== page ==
A couple of tips: Cheese and olives are equalizers for really bad, old-style Italian reds. The fat binds up tannins that might otherwise concave your palate. Eggs work well with riesling. There's nothing better than dunking biscotti in a nice ice wine. Cheap reds and doughnuts work surprisingly well.
And the absolute no-nos? Too much garlic with any wine. Pasta and sweet whites. Big reds and sushi.
Between all this, we managed to also taste the mountain.
Sun Peaks, sitting in its own little valley 30 miles from Kamloops in British Columbia's interior, catches the same light snow that makes nearby heli-ski terrain famous.
What was once a single chair serving seriously scary expert terrain has expanded to 3,700 skiable acres across three mountains with 122 runs and 11 lifts.
As for the village, it's small and easily walked, with that upscale-rustic mix of peeled logs, rough stone and muted colors that has become an almost standard North American ski resort style. It's comfy and low key, and at night, twinkling lights turn it into a fairyland.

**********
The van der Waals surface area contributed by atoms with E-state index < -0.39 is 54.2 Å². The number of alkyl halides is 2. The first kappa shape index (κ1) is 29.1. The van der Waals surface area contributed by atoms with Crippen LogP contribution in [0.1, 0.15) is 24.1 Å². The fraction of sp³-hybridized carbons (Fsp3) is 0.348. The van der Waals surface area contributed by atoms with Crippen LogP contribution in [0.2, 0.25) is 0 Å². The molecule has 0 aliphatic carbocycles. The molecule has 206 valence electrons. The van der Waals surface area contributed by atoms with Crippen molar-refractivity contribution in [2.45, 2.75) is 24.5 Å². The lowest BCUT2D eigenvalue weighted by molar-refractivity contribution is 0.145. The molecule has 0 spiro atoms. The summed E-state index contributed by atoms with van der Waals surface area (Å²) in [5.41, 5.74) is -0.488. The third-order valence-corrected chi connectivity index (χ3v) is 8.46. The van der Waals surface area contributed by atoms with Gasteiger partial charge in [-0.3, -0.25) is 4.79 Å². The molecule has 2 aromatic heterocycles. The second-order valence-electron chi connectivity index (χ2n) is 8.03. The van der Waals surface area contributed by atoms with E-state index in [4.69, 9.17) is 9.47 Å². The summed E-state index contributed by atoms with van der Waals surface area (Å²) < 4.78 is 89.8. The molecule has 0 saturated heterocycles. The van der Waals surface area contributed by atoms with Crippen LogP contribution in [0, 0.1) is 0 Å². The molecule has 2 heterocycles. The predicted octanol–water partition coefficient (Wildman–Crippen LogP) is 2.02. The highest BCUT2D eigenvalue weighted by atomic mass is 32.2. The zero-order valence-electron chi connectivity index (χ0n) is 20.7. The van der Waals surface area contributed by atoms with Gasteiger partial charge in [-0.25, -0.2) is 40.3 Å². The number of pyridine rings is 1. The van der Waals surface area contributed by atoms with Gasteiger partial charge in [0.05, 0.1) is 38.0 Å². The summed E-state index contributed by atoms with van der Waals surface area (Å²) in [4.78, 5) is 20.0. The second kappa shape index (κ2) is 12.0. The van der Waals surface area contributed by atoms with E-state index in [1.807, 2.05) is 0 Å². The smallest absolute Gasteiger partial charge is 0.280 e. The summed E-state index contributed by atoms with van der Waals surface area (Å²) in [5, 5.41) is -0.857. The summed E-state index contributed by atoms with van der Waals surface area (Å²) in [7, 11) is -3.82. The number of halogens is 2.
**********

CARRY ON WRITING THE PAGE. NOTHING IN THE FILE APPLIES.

Then in mid-January, all this turns into wine central, with competitions, seminars, a blow-out wine master's dinner, plus the signature event, a progressive tasting. What started nine years back with a single night of festivities and 109 guests is now nine days and 1,000 people.
Our last night, we walked the village. Street lights twinkled against thick layers of snow.
Yes, we probably slurped one or three too many. But the cold air soothed us, and the walk through the snow-covered trees under a spectacular starry sky refreshed us.
And the next morning, 6 inches of untouched snow sat atop the groomed runs. Just waiting.
If you go
Wine has boomed in British Columbia's Okanagan Valley, which is about four hours east of Vancouver by car and five hours northeast of Seattle. From maybe a dozen wineries in 1991, there are now more than 100. The Sun Peaks Winter Okanagan Wine Festival runs Jan. 12-20. Events include seminars on how to pair food or chocolate with wine, an introduction to ice wine and various tasting events, competitions and dinners. thewinefestivals.com
British Columbia ski info: hellobc.com
Another major ice wine festival is the Niagara Icewine Festival, held three weekends each year from mid- to late January in the Niagara region of Ontario. This is Canada's oldest and largest festival, with outdoor ice wine cafes, trips out to the fields to pick frozen grapes, ice-carving contests, a gala formal dinner and more. niagarawinefestival.com